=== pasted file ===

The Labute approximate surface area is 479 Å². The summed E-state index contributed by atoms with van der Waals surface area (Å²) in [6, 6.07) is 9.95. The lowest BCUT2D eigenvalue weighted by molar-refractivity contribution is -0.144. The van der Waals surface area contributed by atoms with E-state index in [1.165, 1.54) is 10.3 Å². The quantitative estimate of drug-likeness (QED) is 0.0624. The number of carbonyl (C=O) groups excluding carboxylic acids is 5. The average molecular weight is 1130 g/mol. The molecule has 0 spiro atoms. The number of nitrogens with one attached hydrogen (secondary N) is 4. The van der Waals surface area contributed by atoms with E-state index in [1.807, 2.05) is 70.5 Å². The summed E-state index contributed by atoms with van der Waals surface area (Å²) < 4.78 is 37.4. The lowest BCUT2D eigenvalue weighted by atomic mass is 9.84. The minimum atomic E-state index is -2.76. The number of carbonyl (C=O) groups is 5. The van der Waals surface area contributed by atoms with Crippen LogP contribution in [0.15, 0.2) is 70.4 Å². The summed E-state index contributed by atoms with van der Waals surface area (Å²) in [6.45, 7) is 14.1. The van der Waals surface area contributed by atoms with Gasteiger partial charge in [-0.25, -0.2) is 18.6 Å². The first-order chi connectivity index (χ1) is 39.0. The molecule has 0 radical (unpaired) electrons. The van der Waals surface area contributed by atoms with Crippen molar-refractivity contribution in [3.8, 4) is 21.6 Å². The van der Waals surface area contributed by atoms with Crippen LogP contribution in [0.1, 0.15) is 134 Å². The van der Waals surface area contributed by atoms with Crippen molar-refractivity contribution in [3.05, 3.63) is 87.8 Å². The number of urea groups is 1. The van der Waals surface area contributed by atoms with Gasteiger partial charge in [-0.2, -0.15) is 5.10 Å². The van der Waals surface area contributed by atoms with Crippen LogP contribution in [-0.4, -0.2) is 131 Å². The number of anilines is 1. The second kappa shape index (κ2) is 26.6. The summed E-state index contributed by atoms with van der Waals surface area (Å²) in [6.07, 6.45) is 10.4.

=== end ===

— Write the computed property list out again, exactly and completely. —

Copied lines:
The Labute approximate surface area is 479 Å². The summed E-state index contributed by atoms with van der Waals surface area (Å²) in [6, 6.07) is 9.95. The lowest BCUT2D eigenvalue weighted by molar-refractivity contribution is -0.144. The van der Waals surface area contributed by atoms with E-state index in [1.165, 1.54) is 10.3 Å². The quantitative estimate of drug-likeness (QED) is 0.0624. The number of carbonyl (C=O) groups excluding carboxylic acids is 5. The average molecular weight is 1130 g/mol. The molecule has 0 spiro atoms. The number of nitrogens with one attached hydrogen (secondary N) is 4. The van der Waals surface area contributed by atoms with E-state index in [1.807, 2.05) is 70.5 Å². The summed E-state index contributed by atoms with van der Waals surface area (Å²) < 4.78 is 37.4. The lowest BCUT2D eigenvalue weighted by atomic mass is 9.84. The minimum atomic E-state index is -2.76. The number of carbonyl (C=O) groups is 5. The van der Waals surface area contributed by atoms with Crippen LogP contribution in [0.15, 0.2) is 70.4 Å². The summed E-state index contributed by atoms with van der Waals surface area (Å²) in [6.45, 7) is 14.1. The van der Waals surface area contributed by atoms with Gasteiger partial charge in [-0.25, -0.2) is 18.6 Å². The first-order chi connectivity index (χ1) is 39.0. The molecule has 0 radical (unpaired) electrons. The van der Waals surface area contributed by atoms with Crippen molar-refractivity contribution in [3.8, 4) is 21.6 Å². The van der Waals surface area contributed by atoms with Crippen LogP contribution in [0.1, 0.15) is 134 Å². The van der Waals surface area contributed by atoms with Crippen molar-refractivity contribution in [3.05, 3.63) is 87.8 Å². The number of urea groups is 1. The van der Waals surface area contributed by atoms with Gasteiger partial charge in [-0.2, -0.15) is 5.10 Å². The van der Waals surface area contributed by atoms with Crippen LogP contribution in [-0.4, -0.2) is 131 Å². The number of anilines is 1. The second kappa shape index (κ2) is 26.6. The summed E-state index contributed by atoms with van der Waals surface area (Å²) in [6.07, 6.45) is 10.4.